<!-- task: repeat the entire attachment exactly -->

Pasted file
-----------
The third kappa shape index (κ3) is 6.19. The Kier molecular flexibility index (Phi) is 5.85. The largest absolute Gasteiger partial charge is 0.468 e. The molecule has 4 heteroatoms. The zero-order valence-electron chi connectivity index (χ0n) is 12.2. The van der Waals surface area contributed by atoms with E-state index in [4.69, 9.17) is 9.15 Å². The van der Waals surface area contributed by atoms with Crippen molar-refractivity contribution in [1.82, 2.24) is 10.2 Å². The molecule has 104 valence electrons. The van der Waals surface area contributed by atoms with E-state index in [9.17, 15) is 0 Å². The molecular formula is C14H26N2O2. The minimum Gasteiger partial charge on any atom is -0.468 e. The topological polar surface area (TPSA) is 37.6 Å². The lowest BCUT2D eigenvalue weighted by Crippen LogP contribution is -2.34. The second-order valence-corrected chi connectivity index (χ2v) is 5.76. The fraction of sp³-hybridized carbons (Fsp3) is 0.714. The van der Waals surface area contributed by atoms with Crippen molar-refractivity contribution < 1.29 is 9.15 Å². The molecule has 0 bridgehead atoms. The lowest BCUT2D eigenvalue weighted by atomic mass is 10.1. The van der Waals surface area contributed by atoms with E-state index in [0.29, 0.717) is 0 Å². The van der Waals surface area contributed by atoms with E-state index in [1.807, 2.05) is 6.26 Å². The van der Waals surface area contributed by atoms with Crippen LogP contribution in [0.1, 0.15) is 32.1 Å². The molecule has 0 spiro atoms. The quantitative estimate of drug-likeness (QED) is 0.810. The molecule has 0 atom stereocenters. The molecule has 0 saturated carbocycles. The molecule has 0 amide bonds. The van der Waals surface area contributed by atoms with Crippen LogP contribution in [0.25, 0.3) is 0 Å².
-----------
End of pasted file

The third kappa shape index (κ3) is 6.19. The Kier molecular flexibility index (Phi) is 5.85. The largest absolute Gasteiger partial charge is 0.468 e. The molecule has 4 heteroatoms. The zero-order valence-electron chi connectivity index (χ0n) is 12.2. The van der Waals surface area contributed by atoms with E-state index in [4.69, 9.17) is 9.15 Å². The van der Waals surface area contributed by atoms with Crippen molar-refractivity contribution in [1.82, 2.24) is 10.2 Å². The molecule has 104 valence electrons. The van der Waals surface area contributed by atoms with E-state index in [9.17, 15) is 0 Å². The molecular formula is C14H26N2O2. The minimum Gasteiger partial charge on any atom is -0.468 e. The topological polar surface area (TPSA) is 37.6 Å². The lowest BCUT2D eigenvalue weighted by Crippen LogP contribution is -2.34. The second-order valence-corrected chi connectivity index (χ2v) is 5.76. The fraction of sp³-hybridized carbons (Fsp3) is 0.714. The van der Waals surface area contributed by atoms with Crippen molar-refractivity contribution < 1.29 is 9.15 Å². The molecule has 0 bridgehead atoms. The lowest BCUT2D eigenvalue weighted by atomic mass is 10.1. The van der Waals surface area contributed by atoms with E-state index in [0.29, 0.717) is 0 Å². The van der Waals surface area contributed by atoms with E-state index in [1.807, 2.05) is 6.26 Å². The van der Waals surface area contributed by atoms with Crippen LogP contribution in [0.1, 0.15) is 32.1 Å². The molecule has 0 spiro atoms. The quantitative estimate of drug-likeness (QED) is 0.810. The molecule has 0 atom stereocenters. The molecule has 0 saturated carbocycles. The molecule has 0 amide bonds. The van der Waals surface area contributed by atoms with Crippen LogP contribution in [0.25, 0.3) is 0 Å².